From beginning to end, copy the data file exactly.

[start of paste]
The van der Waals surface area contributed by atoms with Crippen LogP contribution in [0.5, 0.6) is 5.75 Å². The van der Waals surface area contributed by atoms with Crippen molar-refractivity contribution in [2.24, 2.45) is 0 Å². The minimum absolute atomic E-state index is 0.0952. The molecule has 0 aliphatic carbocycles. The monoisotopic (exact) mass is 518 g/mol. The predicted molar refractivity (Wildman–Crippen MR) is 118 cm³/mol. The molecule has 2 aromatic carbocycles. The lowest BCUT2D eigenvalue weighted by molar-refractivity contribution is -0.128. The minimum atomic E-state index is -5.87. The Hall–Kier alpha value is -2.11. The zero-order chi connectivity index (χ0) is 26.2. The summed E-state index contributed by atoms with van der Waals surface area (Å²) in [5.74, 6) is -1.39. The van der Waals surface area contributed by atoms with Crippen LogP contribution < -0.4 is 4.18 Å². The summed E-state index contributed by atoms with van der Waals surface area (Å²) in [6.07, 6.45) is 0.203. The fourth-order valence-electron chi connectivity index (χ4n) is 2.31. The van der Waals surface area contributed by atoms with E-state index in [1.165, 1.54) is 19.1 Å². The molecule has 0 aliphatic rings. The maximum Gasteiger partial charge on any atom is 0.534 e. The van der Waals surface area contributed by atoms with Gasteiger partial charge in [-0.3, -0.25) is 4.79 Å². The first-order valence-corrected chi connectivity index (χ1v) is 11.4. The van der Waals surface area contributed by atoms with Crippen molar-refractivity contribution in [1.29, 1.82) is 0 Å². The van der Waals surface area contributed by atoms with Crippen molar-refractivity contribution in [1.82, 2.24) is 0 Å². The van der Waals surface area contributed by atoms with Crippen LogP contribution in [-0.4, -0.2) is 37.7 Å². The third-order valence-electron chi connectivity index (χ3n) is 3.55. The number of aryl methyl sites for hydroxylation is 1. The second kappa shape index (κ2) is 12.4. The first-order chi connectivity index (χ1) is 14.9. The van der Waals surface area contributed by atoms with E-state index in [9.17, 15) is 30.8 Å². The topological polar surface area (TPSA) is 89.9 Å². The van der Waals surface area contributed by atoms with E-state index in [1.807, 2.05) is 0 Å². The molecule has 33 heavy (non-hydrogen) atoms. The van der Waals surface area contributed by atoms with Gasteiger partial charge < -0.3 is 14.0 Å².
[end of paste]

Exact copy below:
The van der Waals surface area contributed by atoms with Crippen LogP contribution in [0.5, 0.6) is 5.75 Å². The van der Waals surface area contributed by atoms with Crippen molar-refractivity contribution in [2.24, 2.45) is 0 Å². The minimum absolute atomic E-state index is 0.0952. The molecule has 0 aliphatic carbocycles. The monoisotopic (exact) mass is 518 g/mol. The predicted molar refractivity (Wildman–Crippen MR) is 118 cm³/mol. The molecule has 2 aromatic carbocycles. The lowest BCUT2D eigenvalue weighted by molar-refractivity contribution is -0.128. The minimum atomic E-state index is -5.87. The Hall–Kier alpha value is -2.11. The zero-order chi connectivity index (χ0) is 26.2. The summed E-state index contributed by atoms with van der Waals surface area (Å²) in [5.74, 6) is -1.39. The van der Waals surface area contributed by atoms with Crippen LogP contribution < -0.4 is 4.18 Å². The summed E-state index contributed by atoms with van der Waals surface area (Å²) in [6.07, 6.45) is 0.203. The fourth-order valence-electron chi connectivity index (χ4n) is 2.31. The van der Waals surface area contributed by atoms with E-state index in [1.165, 1.54) is 19.1 Å². The molecule has 0 aliphatic rings. The maximum Gasteiger partial charge on any atom is 0.534 e. The van der Waals surface area contributed by atoms with Gasteiger partial charge in [-0.3, -0.25) is 4.79 Å². The first-order valence-corrected chi connectivity index (χ1v) is 11.4. The van der Waals surface area contributed by atoms with Crippen molar-refractivity contribution in [1.29, 1.82) is 0 Å². The van der Waals surface area contributed by atoms with Crippen molar-refractivity contribution in [1.82, 2.24) is 0 Å². The van der Waals surface area contributed by atoms with Crippen LogP contribution in [-0.4, -0.2) is 37.7 Å². The third-order valence-electron chi connectivity index (χ3n) is 3.55. The number of aryl methyl sites for hydroxylation is 1. The second kappa shape index (κ2) is 12.4. The first-order chi connectivity index (χ1) is 14.9. The van der Waals surface area contributed by atoms with E-state index in [9.17, 15) is 30.8 Å². The topological polar surface area (TPSA) is 89.9 Å². The van der Waals surface area contributed by atoms with E-state index in [1.807, 2.05) is 0 Å². The molecule has 33 heavy (non-hydrogen) atoms. The van der Waals surface area contributed by atoms with Gasteiger partial charge < -0.3 is 14.0 Å².